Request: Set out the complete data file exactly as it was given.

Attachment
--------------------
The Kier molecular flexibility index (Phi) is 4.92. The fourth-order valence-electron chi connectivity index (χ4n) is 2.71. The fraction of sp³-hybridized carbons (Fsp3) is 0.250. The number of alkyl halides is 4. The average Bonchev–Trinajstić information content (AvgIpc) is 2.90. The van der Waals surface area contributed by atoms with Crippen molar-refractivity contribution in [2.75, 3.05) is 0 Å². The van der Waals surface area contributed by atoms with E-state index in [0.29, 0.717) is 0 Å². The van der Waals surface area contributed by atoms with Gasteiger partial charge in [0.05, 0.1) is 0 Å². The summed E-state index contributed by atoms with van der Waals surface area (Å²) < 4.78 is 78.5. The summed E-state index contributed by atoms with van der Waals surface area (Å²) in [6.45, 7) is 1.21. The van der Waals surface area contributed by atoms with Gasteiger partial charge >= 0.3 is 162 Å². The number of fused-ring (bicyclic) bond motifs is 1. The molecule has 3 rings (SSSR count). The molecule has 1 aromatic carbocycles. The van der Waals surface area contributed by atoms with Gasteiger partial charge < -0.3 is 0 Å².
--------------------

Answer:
The Kier molecular flexibility index (Phi) is 4.92. The fourth-order valence-electron chi connectivity index (χ4n) is 2.71. The fraction of sp³-hybridized carbons (Fsp3) is 0.250. The number of alkyl halides is 4. The average Bonchev–Trinajstić information content (AvgIpc) is 2.90. The van der Waals surface area contributed by atoms with Crippen molar-refractivity contribution in [2.75, 3.05) is 0 Å². The van der Waals surface area contributed by atoms with E-state index in [0.29, 0.717) is 0 Å². The van der Waals surface area contributed by atoms with Gasteiger partial charge in [0.05, 0.1) is 0 Å². The summed E-state index contributed by atoms with van der Waals surface area (Å²) < 4.78 is 78.5. The summed E-state index contributed by atoms with van der Waals surface area (Å²) in [6.45, 7) is 1.21. The van der Waals surface area contributed by atoms with Gasteiger partial charge >= 0.3 is 162 Å². The number of fused-ring (bicyclic) bond motifs is 1. The molecule has 3 rings (SSSR count). The molecule has 1 aromatic carbocycles. The van der Waals surface area contributed by atoms with Gasteiger partial charge < -0.3 is 0 Å².